The Once and Future MoMA The Once and Future MoMA
The New Yorker · January 26, 2020

The museum’s current renovation is built around a paradigmatic curatorial shift, long in development, that has completely changed how the museum considers, acquires, and displays its art.

A World Without Mad Magazine A World Without Mad Magazine
The New Yorker · July 25, 2019

Mad’s “Usual Gang of Idiots” subverted the comic form into an ideological weapon, led by a mascot whose insouciant grin graced nearly every cover of the magazine in its sixty-seven-year run.

William Goldman Turned Reporters into Heroes in All The President's Men William Goldman Turned Reporters into Heroes in "All The President's Men"
The New Yorker · November 27, 2018

The screenwriter’s galvanizing monologues drive home the movie’s core themes about journalism’s necessary balance of canny brinkmanship with social responsibility.

The Accidental Perfection of The Beatles' White Album The Accidental Perfection of The Beatles' White Album
The New Yorker · November 10, 2018

Fifty years later, the record is still good, still indelible, still as clean and pure as its sleeve, requiring no explanation or description beyond the band’s name.

The Case of the Century The Case of the Century
Slate · February 25, 2016

The FBI’s fight with Apple will have far-reaching implications beyond the government’s ability to snoop through an iPhone.

Spock’s Struggle Was His Fans’ Struggle, Too Spock’s Struggle Was His Fans’ Struggle, Too
Slate · March 2, 2015

Leonard Nimoy showed how anyone could withstand the pain of being ostracized for being different—and why it was always worth it, since the future so often vindicates and rewards those misunderstood in their own time.

7 Souls7 Souls
co-written by Barnabas Miller
Random House/Delacorte · 2010

MWA 2011 Edgar Nominee

2011 Edgar ® Nominee, “Best Novel” (Young Adult category)
Mystery Writers of America

Mary expects her seventeenth birthday to be blow-out memorable, courtesy of her best friends—fellow New York City prepsters Amy and Joon—and her doting boyfriend, Trick. Instead, the day starts badly and gets worse. Awakening in a mortifying locale, with a massive, unexplained hangover, Mary soon discovers that nobody at school is even aware of her birthday. As evening approaches, her paranoia grows. She just can’t shake the feeling that someone is out to get her—and, as it turns out, she’s right. By night’s end, her most insane fears are realized and she's murdered in cold blood. But death is just the beginning of Mary's ordeal. Her soul becomes trapped in a strange. unexplained limbo, as she re-lives the day of her death through the eyes of seven people—all of whom, she discovers, had plenty of reasons to hate her. As Mary explores the mysteries of her world, the secrets that were hidden in plain sight, she clings desperately to the hope that she can solve her own murder, change the past, and—just maybe—save her own life. With its blend of suspense, horror, fantasy and hip reality, 7 Souls is an adrenaline rush of a thriller.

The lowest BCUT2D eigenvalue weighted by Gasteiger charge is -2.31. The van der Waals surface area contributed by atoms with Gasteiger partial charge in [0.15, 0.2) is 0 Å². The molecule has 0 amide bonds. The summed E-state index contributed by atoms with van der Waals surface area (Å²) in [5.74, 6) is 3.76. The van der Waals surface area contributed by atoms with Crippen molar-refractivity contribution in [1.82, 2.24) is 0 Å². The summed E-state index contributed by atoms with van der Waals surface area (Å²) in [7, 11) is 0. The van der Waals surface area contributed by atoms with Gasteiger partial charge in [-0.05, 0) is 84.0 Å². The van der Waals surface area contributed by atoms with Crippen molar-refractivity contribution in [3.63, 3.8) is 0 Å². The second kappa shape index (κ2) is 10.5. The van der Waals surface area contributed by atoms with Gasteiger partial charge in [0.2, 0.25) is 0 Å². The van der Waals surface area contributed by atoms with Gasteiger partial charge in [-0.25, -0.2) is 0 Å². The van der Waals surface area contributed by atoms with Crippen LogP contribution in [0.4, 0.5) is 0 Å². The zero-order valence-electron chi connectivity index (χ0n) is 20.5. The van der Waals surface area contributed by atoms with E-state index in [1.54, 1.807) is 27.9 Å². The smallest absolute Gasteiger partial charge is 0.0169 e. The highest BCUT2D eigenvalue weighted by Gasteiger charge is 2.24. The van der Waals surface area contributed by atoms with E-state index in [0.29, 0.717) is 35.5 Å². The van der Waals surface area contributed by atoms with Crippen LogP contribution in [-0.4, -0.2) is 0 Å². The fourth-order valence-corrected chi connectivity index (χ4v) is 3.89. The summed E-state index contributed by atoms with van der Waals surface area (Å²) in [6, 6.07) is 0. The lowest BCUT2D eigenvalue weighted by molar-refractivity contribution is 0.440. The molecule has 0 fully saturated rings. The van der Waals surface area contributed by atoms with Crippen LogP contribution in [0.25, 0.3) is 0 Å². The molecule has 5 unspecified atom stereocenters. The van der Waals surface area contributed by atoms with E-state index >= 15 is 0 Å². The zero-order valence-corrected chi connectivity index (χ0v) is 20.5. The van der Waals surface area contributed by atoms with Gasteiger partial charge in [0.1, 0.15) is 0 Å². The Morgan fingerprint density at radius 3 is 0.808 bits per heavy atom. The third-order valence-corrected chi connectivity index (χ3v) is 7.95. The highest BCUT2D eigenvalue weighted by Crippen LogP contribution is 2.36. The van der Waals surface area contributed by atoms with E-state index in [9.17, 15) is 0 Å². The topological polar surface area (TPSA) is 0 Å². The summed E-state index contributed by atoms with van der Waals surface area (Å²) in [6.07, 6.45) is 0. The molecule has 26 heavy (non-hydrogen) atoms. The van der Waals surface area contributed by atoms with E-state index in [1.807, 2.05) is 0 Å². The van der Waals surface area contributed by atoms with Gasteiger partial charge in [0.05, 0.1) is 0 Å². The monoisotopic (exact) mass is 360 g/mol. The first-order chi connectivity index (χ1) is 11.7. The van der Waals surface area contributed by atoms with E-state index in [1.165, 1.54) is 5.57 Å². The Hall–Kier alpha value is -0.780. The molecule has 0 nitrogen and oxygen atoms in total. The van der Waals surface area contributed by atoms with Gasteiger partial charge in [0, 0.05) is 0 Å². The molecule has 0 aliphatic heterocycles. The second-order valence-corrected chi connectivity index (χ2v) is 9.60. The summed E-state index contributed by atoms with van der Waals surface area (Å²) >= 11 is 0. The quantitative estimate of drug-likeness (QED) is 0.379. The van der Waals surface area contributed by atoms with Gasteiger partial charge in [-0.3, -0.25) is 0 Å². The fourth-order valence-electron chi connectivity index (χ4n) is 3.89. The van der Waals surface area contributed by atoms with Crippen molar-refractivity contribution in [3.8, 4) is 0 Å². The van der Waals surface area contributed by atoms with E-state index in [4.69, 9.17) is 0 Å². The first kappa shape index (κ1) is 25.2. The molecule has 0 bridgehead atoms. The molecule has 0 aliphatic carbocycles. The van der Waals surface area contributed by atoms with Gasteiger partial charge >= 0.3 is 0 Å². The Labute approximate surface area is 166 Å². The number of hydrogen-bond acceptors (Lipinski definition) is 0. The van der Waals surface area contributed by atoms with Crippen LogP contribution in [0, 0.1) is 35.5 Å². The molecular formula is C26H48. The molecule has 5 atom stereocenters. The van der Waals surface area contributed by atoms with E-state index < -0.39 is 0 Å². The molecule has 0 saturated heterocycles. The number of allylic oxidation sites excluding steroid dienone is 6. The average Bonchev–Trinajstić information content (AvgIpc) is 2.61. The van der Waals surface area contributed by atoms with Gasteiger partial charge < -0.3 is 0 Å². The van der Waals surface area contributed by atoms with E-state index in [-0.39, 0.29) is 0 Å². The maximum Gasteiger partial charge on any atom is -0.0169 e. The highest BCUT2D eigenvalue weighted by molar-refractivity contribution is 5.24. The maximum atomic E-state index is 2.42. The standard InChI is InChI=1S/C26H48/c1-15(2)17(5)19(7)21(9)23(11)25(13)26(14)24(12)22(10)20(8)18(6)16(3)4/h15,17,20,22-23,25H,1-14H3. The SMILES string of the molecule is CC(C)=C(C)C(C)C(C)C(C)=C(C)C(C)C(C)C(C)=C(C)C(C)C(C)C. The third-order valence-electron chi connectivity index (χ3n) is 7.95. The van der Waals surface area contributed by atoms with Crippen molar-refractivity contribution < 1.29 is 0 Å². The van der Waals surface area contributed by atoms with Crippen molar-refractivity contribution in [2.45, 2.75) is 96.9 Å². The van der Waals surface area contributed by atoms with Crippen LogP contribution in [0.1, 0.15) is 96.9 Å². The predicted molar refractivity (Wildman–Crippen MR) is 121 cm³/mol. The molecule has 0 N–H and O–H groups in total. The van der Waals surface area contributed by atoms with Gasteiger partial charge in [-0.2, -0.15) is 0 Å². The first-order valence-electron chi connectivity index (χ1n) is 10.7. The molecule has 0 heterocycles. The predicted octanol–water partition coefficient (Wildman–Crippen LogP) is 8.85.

The story continues at the viral-promotion website whatis7souls

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The Object LessonThe Object Lesson
Simon & Schuster · 1993

The remarkable debut of an extraordinary new voice in American fiction, The Object Lesson is a romantic and disturbing journey through the troubled lives of affluent Manhattanites. When the solitary life of a young reporter is interrupted by news of a former friend's violent injury, their awkward reunion is the beginning of a baffling criminal investigation that will lead deep into the unfamiliar terrain of city politics, psychotherapy, and high fashion. The inexperienced journalist is soon cast back into the mercenary lives of his childhood acquaintances, who are burdened by a tragic secret. So begins a long journey across the dark landscape of the past—a remembrance of a forgotten summer, of a magnificent weekend in a New England coastal town, and of a single heartbreaking night that reveals that in the most fleeting of moments, the course of a life may be irrevocably changed. The Object Lesson is a stunning tour-de-force—a vibrant portrait of another lost generation and a haunting, beautiful story of spiritual redemption.

“Orlando’s skill in orchestrating an elaborate plot is astonishing—and even more impressive is his narrative slight-of-hand.”
—Miami Herald

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